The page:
Cleveland Entrepreneurs Put Dent in Black Joblessness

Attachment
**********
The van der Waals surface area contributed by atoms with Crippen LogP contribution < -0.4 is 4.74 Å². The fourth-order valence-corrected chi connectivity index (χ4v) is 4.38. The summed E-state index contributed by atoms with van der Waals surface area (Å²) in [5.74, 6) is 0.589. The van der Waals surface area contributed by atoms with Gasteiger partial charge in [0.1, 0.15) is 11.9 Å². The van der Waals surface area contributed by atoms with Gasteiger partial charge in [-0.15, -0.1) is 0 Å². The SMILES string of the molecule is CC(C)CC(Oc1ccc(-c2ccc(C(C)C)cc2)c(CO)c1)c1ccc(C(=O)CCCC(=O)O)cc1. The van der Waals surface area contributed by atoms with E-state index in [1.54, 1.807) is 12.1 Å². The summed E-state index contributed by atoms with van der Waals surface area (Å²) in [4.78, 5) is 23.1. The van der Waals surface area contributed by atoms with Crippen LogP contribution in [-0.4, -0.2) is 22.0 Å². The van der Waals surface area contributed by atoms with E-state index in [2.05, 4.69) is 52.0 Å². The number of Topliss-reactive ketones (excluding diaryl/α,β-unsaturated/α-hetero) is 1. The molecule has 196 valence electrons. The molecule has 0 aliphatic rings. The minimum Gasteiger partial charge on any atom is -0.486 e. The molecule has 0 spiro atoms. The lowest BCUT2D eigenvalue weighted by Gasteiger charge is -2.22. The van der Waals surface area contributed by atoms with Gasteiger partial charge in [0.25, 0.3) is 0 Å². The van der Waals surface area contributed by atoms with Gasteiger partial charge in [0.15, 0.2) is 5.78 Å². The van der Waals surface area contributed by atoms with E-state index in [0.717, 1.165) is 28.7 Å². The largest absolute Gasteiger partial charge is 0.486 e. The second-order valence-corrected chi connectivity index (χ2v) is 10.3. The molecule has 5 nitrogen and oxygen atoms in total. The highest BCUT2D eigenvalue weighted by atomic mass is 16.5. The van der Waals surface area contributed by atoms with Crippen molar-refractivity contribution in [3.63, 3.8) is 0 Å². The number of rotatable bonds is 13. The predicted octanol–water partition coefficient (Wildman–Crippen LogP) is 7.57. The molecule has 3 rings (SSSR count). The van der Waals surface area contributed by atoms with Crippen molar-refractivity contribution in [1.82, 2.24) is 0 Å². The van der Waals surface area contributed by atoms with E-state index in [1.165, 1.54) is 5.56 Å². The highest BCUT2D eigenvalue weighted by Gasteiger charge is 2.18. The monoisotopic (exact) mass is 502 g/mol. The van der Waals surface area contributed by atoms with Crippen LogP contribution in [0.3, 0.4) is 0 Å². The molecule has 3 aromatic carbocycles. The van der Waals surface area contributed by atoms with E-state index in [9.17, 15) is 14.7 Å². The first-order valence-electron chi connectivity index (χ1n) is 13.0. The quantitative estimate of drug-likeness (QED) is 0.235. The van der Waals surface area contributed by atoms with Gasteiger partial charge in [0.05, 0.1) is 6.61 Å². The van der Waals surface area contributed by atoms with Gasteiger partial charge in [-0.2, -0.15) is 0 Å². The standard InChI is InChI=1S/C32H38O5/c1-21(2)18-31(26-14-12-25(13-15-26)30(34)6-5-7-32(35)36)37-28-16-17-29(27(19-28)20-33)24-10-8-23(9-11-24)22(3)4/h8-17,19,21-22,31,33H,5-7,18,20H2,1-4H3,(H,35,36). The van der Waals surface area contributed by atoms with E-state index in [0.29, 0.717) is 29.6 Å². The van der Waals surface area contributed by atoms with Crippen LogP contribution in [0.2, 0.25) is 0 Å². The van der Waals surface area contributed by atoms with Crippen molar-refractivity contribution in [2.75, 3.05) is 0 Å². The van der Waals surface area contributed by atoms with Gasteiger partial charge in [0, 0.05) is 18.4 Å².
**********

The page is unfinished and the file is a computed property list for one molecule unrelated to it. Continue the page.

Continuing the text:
(The Grio) — Dave Parker ignored the naysayers. Parker, a 35-year-old entrepreneur, knew he had a good business idea that would work – an idea that would bring a dozen or more jobs to Cleveland. He wasn’t about to let anybody deter him from investing in an upscale downtown nightspot. His Xecutive UltraLounge, which hogs a chunk of Prospect Avenue, opened to raves Friday night. Parker looks at this nightspot as playing a role in the city’s revival. “I see the city moving in a positive direction – business-wise, especially in the downtown area,” said Parker, who also owns DLP Enterprise, a maintenance company. “I saw a great opportunity, and I wanted to reinvest in the city of Cleveland.” Such optimism reflects the spirit of this city. While outsiders might talk about urban decay, many people who call Cleveland home speak of opportunity here. The locals’ optimism can run headfirst into statistics that suggest despair might be a better gauge of the city’s economic mood. Since the 2000 census, Cleveland has lost 17.1 percent of its population. A good portion of the 81,588 people who left the city found refuge in suburbia. Among those who remain in the city, U.S. Bureau of Labor Statistics puts the unemployment rate at 9.3 percent, a tick or two higher than the statewide figure.